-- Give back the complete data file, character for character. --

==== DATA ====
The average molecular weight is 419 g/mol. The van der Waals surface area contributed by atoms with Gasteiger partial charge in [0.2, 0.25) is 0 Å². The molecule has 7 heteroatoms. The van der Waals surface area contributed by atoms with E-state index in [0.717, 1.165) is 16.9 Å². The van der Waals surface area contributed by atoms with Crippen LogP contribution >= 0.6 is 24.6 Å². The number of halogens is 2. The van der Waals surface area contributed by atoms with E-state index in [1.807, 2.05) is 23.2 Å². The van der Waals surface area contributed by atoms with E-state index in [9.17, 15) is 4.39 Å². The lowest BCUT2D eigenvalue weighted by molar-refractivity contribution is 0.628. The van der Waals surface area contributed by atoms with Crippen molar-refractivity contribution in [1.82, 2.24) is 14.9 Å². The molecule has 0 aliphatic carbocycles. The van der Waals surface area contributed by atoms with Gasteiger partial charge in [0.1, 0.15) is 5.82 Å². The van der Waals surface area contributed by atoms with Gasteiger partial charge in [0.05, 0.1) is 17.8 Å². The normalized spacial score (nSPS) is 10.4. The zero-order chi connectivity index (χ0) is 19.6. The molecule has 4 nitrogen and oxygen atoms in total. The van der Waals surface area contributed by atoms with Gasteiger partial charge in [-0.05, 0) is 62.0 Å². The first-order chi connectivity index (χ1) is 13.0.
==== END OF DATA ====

The average molecular weight is 419 g/mol. The van der Waals surface area contributed by atoms with Gasteiger partial charge in [0.2, 0.25) is 0 Å². The molecule has 7 heteroatoms. The van der Waals surface area contributed by atoms with E-state index in [0.717, 1.165) is 16.9 Å². The van der Waals surface area contributed by atoms with Crippen LogP contribution >= 0.6 is 24.6 Å². The number of halogens is 2. The van der Waals surface area contributed by atoms with E-state index in [1.807, 2.05) is 23.2 Å². The van der Waals surface area contributed by atoms with E-state index in [9.17, 15) is 4.39 Å². The lowest BCUT2D eigenvalue weighted by molar-refractivity contribution is 0.628. The van der Waals surface area contributed by atoms with Crippen molar-refractivity contribution in [1.82, 2.24) is 14.9 Å². The molecule has 0 aliphatic carbocycles. The van der Waals surface area contributed by atoms with Gasteiger partial charge in [0.1, 0.15) is 5.82 Å². The van der Waals surface area contributed by atoms with Gasteiger partial charge in [0.05, 0.1) is 17.8 Å². The normalized spacial score (nSPS) is 10.4. The zero-order chi connectivity index (χ0) is 19.6. The molecule has 4 nitrogen and oxygen atoms in total. The van der Waals surface area contributed by atoms with Gasteiger partial charge in [-0.05, 0) is 62.0 Å². The first-order chi connectivity index (χ1) is 13.0.